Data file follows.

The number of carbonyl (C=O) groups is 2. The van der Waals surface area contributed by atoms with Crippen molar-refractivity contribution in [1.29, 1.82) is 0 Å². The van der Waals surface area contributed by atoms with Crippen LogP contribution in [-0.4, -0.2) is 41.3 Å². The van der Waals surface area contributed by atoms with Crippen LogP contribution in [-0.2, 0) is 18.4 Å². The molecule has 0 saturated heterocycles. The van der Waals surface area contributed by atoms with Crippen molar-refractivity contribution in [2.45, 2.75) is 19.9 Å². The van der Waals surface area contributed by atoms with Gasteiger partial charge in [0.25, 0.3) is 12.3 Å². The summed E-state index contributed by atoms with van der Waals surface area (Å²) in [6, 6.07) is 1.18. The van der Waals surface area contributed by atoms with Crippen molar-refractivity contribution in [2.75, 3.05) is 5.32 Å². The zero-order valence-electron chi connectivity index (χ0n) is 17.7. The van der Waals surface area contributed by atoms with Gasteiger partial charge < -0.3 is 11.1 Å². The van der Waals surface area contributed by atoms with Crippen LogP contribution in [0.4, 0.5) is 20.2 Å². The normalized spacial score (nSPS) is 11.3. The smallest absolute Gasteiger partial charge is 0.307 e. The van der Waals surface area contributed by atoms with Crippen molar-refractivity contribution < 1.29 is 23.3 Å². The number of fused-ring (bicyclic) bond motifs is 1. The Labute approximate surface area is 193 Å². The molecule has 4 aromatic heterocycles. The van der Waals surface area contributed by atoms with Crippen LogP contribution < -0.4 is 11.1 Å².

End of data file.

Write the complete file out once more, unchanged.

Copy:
The number of carbonyl (C=O) groups is 2. The van der Waals surface area contributed by atoms with Crippen molar-refractivity contribution in [1.29, 1.82) is 0 Å². The van der Waals surface area contributed by atoms with Crippen LogP contribution in [-0.4, -0.2) is 41.3 Å². The van der Waals surface area contributed by atoms with Crippen LogP contribution in [-0.2, 0) is 18.4 Å². The molecule has 0 saturated heterocycles. The van der Waals surface area contributed by atoms with Crippen molar-refractivity contribution in [2.45, 2.75) is 19.9 Å². The van der Waals surface area contributed by atoms with Gasteiger partial charge in [0.25, 0.3) is 12.3 Å². The summed E-state index contributed by atoms with van der Waals surface area (Å²) in [6, 6.07) is 1.18. The van der Waals surface area contributed by atoms with Crippen molar-refractivity contribution in [2.75, 3.05) is 5.32 Å². The zero-order valence-electron chi connectivity index (χ0n) is 17.7. The van der Waals surface area contributed by atoms with Gasteiger partial charge < -0.3 is 11.1 Å². The van der Waals surface area contributed by atoms with Crippen LogP contribution in [0.4, 0.5) is 20.2 Å². The normalized spacial score (nSPS) is 11.3. The smallest absolute Gasteiger partial charge is 0.307 e. The van der Waals surface area contributed by atoms with Crippen molar-refractivity contribution < 1.29 is 23.3 Å². The number of fused-ring (bicyclic) bond motifs is 1. The Labute approximate surface area is 193 Å². The molecule has 4 aromatic heterocycles. The van der Waals surface area contributed by atoms with Crippen LogP contribution < -0.4 is 11.1 Å².